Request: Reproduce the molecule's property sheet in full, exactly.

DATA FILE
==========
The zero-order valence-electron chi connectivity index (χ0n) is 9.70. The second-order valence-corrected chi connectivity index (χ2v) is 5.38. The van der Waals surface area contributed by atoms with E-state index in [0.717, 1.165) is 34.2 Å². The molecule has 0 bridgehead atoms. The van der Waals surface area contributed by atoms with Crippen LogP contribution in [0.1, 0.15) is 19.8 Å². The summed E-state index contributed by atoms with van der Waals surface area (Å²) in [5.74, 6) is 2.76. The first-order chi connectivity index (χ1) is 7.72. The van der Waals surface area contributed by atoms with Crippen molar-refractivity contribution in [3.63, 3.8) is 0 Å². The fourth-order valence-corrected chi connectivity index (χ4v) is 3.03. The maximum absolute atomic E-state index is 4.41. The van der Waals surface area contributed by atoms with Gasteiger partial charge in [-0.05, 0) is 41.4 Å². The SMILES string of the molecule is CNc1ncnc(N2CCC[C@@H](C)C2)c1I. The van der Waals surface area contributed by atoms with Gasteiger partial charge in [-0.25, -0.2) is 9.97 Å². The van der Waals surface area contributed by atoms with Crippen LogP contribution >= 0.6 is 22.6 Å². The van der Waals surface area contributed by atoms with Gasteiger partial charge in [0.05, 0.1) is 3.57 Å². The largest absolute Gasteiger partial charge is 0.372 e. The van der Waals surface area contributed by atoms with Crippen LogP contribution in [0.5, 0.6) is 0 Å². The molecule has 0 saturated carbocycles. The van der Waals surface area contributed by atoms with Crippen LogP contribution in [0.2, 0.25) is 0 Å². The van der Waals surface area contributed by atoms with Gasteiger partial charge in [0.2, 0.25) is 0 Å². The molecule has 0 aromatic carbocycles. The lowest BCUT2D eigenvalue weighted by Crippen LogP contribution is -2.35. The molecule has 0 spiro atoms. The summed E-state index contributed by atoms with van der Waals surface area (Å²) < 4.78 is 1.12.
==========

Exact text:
The zero-order valence-electron chi connectivity index (χ0n) is 9.70. The second-order valence-corrected chi connectivity index (χ2v) is 5.38. The van der Waals surface area contributed by atoms with E-state index in [0.717, 1.165) is 34.2 Å². The molecule has 0 bridgehead atoms. The van der Waals surface area contributed by atoms with Crippen LogP contribution in [0.1, 0.15) is 19.8 Å². The summed E-state index contributed by atoms with van der Waals surface area (Å²) in [5.74, 6) is 2.76. The first-order chi connectivity index (χ1) is 7.72. The van der Waals surface area contributed by atoms with Crippen molar-refractivity contribution in [3.63, 3.8) is 0 Å². The fourth-order valence-corrected chi connectivity index (χ4v) is 3.03. The maximum absolute atomic E-state index is 4.41. The van der Waals surface area contributed by atoms with Gasteiger partial charge in [-0.05, 0) is 41.4 Å². The SMILES string of the molecule is CNc1ncnc(N2CCC[C@@H](C)C2)c1I. The van der Waals surface area contributed by atoms with Gasteiger partial charge in [-0.25, -0.2) is 9.97 Å². The van der Waals surface area contributed by atoms with Crippen LogP contribution >= 0.6 is 22.6 Å². The van der Waals surface area contributed by atoms with Gasteiger partial charge in [0.05, 0.1) is 3.57 Å². The largest absolute Gasteiger partial charge is 0.372 e. The van der Waals surface area contributed by atoms with Crippen LogP contribution in [0.5, 0.6) is 0 Å². The molecule has 0 saturated carbocycles. The van der Waals surface area contributed by atoms with Crippen LogP contribution in [0.2, 0.25) is 0 Å². The van der Waals surface area contributed by atoms with Gasteiger partial charge in [0.2, 0.25) is 0 Å². The molecule has 0 aromatic carbocycles. The lowest BCUT2D eigenvalue weighted by Crippen LogP contribution is -2.35. The molecule has 0 spiro atoms. The summed E-state index contributed by atoms with van der Waals surface area (Å²) < 4.78 is 1.12.